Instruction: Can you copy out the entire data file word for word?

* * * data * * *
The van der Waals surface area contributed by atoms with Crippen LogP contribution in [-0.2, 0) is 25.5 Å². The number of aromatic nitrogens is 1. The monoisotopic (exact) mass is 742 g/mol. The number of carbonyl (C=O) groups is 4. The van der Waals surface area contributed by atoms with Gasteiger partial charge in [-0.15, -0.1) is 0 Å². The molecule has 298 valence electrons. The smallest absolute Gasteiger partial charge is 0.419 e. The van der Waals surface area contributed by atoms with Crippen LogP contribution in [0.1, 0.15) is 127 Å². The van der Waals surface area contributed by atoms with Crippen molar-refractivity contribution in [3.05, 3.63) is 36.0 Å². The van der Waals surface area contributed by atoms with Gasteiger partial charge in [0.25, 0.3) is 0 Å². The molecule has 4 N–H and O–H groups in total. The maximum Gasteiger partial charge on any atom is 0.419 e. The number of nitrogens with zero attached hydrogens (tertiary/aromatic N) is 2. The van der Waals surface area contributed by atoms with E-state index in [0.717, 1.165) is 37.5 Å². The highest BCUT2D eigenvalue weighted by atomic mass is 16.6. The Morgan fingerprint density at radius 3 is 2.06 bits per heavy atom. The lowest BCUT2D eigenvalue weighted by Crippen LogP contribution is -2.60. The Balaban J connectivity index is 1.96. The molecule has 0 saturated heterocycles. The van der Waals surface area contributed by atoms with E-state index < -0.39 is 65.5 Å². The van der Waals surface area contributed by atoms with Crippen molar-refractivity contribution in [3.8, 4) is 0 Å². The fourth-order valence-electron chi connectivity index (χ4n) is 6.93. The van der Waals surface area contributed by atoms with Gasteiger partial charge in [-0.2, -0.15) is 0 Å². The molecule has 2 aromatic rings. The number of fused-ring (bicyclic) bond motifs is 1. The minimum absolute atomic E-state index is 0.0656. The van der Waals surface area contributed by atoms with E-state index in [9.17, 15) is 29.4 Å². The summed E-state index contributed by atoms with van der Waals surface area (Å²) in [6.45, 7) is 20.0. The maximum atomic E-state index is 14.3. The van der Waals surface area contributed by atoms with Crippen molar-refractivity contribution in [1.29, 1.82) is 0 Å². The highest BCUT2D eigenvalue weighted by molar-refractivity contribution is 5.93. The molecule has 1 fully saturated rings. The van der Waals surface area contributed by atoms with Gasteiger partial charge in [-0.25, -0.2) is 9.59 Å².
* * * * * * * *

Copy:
The van der Waals surface area contributed by atoms with Crippen LogP contribution in [-0.2, 0) is 25.5 Å². The number of aromatic nitrogens is 1. The monoisotopic (exact) mass is 742 g/mol. The number of carbonyl (C=O) groups is 4. The van der Waals surface area contributed by atoms with Gasteiger partial charge in [-0.15, -0.1) is 0 Å². The molecule has 298 valence electrons. The smallest absolute Gasteiger partial charge is 0.419 e. The van der Waals surface area contributed by atoms with Crippen LogP contribution in [0.1, 0.15) is 127 Å². The van der Waals surface area contributed by atoms with Crippen molar-refractivity contribution in [3.05, 3.63) is 36.0 Å². The van der Waals surface area contributed by atoms with Gasteiger partial charge in [0.25, 0.3) is 0 Å². The molecule has 4 N–H and O–H groups in total. The maximum Gasteiger partial charge on any atom is 0.419 e. The number of nitrogens with zero attached hydrogens (tertiary/aromatic N) is 2. The van der Waals surface area contributed by atoms with E-state index in [0.717, 1.165) is 37.5 Å². The highest BCUT2D eigenvalue weighted by atomic mass is 16.6. The Morgan fingerprint density at radius 3 is 2.06 bits per heavy atom. The lowest BCUT2D eigenvalue weighted by Crippen LogP contribution is -2.60. The Balaban J connectivity index is 1.96. The molecule has 0 saturated heterocycles. The van der Waals surface area contributed by atoms with E-state index < -0.39 is 65.5 Å². The van der Waals surface area contributed by atoms with Crippen molar-refractivity contribution in [3.8, 4) is 0 Å². The fourth-order valence-electron chi connectivity index (χ4n) is 6.93. The van der Waals surface area contributed by atoms with Gasteiger partial charge in [-0.2, -0.15) is 0 Å². The molecule has 2 aromatic rings. The number of fused-ring (bicyclic) bond motifs is 1. The minimum absolute atomic E-state index is 0.0656. The van der Waals surface area contributed by atoms with E-state index in [9.17, 15) is 29.4 Å². The summed E-state index contributed by atoms with van der Waals surface area (Å²) in [6.45, 7) is 20.0. The maximum atomic E-state index is 14.3. The van der Waals surface area contributed by atoms with Crippen molar-refractivity contribution in [1.29, 1.82) is 0 Å². The highest BCUT2D eigenvalue weighted by molar-refractivity contribution is 5.93. The molecule has 1 fully saturated rings. The van der Waals surface area contributed by atoms with Gasteiger partial charge in [-0.25, -0.2) is 9.59 Å².